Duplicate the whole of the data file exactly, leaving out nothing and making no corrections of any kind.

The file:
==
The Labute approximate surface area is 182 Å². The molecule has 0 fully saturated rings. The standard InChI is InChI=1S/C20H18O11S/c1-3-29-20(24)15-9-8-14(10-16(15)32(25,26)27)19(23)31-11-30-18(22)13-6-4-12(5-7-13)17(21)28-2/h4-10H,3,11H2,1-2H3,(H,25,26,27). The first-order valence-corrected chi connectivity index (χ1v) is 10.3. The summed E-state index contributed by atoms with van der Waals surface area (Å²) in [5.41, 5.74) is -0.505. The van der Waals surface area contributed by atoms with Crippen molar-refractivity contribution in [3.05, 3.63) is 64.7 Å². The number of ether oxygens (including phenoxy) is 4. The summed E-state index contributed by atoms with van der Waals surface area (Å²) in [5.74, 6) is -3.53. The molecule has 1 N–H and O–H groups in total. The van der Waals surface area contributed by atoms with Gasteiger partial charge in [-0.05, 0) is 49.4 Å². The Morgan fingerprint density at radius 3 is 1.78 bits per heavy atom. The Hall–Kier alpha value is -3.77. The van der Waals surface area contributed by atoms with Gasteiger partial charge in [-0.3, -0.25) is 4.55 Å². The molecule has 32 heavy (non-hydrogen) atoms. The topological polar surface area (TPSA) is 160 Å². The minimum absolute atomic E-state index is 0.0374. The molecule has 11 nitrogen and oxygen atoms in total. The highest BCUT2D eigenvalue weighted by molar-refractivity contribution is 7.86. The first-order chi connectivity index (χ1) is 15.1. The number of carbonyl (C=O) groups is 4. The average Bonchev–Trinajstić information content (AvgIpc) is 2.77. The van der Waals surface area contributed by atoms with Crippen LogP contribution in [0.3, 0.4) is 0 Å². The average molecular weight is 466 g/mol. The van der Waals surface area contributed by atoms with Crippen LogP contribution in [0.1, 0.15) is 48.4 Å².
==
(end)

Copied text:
The Labute approximate surface area is 182 Å². The molecule has 0 fully saturated rings. The standard InChI is InChI=1S/C20H18O11S/c1-3-29-20(24)15-9-8-14(10-16(15)32(25,26)27)19(23)31-11-30-18(22)13-6-4-12(5-7-13)17(21)28-2/h4-10H,3,11H2,1-2H3,(H,25,26,27). The first-order valence-corrected chi connectivity index (χ1v) is 10.3. The summed E-state index contributed by atoms with van der Waals surface area (Å²) in [5.41, 5.74) is -0.505. The van der Waals surface area contributed by atoms with Crippen molar-refractivity contribution in [3.05, 3.63) is 64.7 Å². The number of ether oxygens (including phenoxy) is 4. The summed E-state index contributed by atoms with van der Waals surface area (Å²) in [5.74, 6) is -3.53. The molecule has 1 N–H and O–H groups in total. The van der Waals surface area contributed by atoms with Gasteiger partial charge in [-0.05, 0) is 49.4 Å². The Morgan fingerprint density at radius 3 is 1.78 bits per heavy atom. The Hall–Kier alpha value is -3.77. The van der Waals surface area contributed by atoms with Gasteiger partial charge in [-0.3, -0.25) is 4.55 Å². The molecule has 32 heavy (non-hydrogen) atoms. The topological polar surface area (TPSA) is 160 Å². The minimum absolute atomic E-state index is 0.0374. The molecule has 11 nitrogen and oxygen atoms in total. The highest BCUT2D eigenvalue weighted by molar-refractivity contribution is 7.86. The first-order chi connectivity index (χ1) is 15.1. The number of carbonyl (C=O) groups is 4. The average Bonchev–Trinajstić information content (AvgIpc) is 2.77. The van der Waals surface area contributed by atoms with Crippen LogP contribution in [0.3, 0.4) is 0 Å². The average molecular weight is 466 g/mol. The van der Waals surface area contributed by atoms with Crippen LogP contribution in [0.1, 0.15) is 48.4 Å².